I actually felt better when they put the shunt in, but after the craniotomy it was another story. Actually the first stay at the hospital I wasn't scared. It just didn't hit me because so much was going on. The people at the Children's Hospital were great, the people in the ICU were always upbeat and took your mind off of being sick. The doctors explained things and took their time with us and really made us feel like we were part of the decision making process. The only problem I had there was the size of the beds. I'm pretty tall and Children's Hospital is used to treating little kids they weren't used to someone my size, so my feet were always hanging over the beds. They had to bring in extra-long beds and operating tables for me. I don't think I was too easy for them.

—— When did you get the idea you’d like to help others?

37_3.jpg Actually, when I was in the hospital after my 6th or 7th surgery I came up with an idea to do something, but it was very vague. Until that time I was the first person that our neurosurgeons had seen with cysts in the brain stem. They hadn't seen anything like it, and so they sent copies of my MRI to some of the top neurosurgeons in the world in Montreal and Boston, but they hadn't seen this before either. So my case was pretty unusual. A few months after my 8th surgery, during one of my check-ups, the doctor told me that a four-year old girl he was treating had a similar condition and that what they had learned from treating me was being put to use treating her. It made me feel like maybe I had a helped a little and it felt good. I wondered if maybe I could help more people. How can I help more people?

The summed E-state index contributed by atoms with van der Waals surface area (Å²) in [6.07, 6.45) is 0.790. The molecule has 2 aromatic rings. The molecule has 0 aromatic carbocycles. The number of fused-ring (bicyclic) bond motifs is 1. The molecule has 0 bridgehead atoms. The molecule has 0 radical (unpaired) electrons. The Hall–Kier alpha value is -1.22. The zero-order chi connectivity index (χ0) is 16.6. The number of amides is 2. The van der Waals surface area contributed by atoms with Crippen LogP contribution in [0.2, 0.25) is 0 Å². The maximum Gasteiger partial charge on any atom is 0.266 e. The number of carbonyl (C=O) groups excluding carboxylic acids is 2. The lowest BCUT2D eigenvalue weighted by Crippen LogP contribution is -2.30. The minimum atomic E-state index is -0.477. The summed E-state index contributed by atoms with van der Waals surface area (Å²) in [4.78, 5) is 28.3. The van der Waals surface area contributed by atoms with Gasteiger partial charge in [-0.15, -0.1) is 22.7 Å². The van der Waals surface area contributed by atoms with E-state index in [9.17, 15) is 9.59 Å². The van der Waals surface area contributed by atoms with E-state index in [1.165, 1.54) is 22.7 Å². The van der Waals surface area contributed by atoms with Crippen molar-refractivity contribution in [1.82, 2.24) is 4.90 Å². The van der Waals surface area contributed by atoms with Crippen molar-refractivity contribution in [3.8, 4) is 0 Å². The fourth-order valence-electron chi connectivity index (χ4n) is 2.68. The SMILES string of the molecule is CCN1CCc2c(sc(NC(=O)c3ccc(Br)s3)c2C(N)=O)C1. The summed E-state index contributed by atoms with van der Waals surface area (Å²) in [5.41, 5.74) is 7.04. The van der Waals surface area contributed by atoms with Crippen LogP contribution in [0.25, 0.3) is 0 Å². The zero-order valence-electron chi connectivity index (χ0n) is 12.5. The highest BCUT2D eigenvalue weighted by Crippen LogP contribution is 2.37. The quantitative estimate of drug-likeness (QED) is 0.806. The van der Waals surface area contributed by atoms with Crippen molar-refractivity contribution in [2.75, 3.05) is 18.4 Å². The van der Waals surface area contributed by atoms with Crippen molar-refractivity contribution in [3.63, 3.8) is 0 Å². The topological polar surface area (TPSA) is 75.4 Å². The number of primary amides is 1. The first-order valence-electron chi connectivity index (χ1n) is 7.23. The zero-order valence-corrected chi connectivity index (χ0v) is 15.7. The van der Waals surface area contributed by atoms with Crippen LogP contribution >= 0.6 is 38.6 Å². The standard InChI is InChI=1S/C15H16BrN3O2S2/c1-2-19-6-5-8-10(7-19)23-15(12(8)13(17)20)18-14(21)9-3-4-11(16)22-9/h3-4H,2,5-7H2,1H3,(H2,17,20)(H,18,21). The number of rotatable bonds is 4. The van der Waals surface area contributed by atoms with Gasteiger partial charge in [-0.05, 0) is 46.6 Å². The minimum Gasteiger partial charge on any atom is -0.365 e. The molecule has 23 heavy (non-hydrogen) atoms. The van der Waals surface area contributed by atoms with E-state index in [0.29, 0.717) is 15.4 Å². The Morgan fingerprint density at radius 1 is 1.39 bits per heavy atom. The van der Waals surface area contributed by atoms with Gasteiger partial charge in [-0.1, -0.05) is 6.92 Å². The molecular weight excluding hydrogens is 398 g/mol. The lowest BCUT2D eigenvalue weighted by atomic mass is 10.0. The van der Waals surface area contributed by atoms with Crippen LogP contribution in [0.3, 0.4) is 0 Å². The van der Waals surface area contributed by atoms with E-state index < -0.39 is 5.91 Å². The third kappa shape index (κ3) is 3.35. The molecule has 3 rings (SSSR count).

—— So how did you come up with the idea for Bike for Brains?

37_2.jpgI had been in the hospital for three weeks after my eighth surgery, and then resting at home and healing for three weeks. It was a trying time, when I came back from surgery I had no feeling or use of the right side of my body at first. I couldn't use my arms or legs and my lips and face were numb I was paralyzed on the right side of my body. So they operated again a few days later and got the big cyst and that thankfully restored some of the movement to my right side again, but I was still weak and sore. I could move but suffered some residual damage. I'm still very weak on my right side. The doctors had told us as long as we didn't do anything crazy and took it easy we could do anything within reason.
I hadn't done anything for weeks. I used to be on the water-polo team and loved to go surfing, but I had to give those up. Then one day my dad, decided enough was enough. I wasn't strong enough to do anything on my own, so he took me outside and put me on the back of his tandem bike and we went for a ride. It was the most fun I'd had in years! I just can't explain how amazing it was I was I was yelling and screaming and having a great time. At first my dad thought I was kidding around because I was yelling so much, but for me it was great. I felt alive again. For the last year or so it seemed like all I did was go to the hospital. I had been in and out of the hospital so many times I was either being operated on, or healing from having been operated on. So that feeling of being on the bike was unbelievably exhilarating!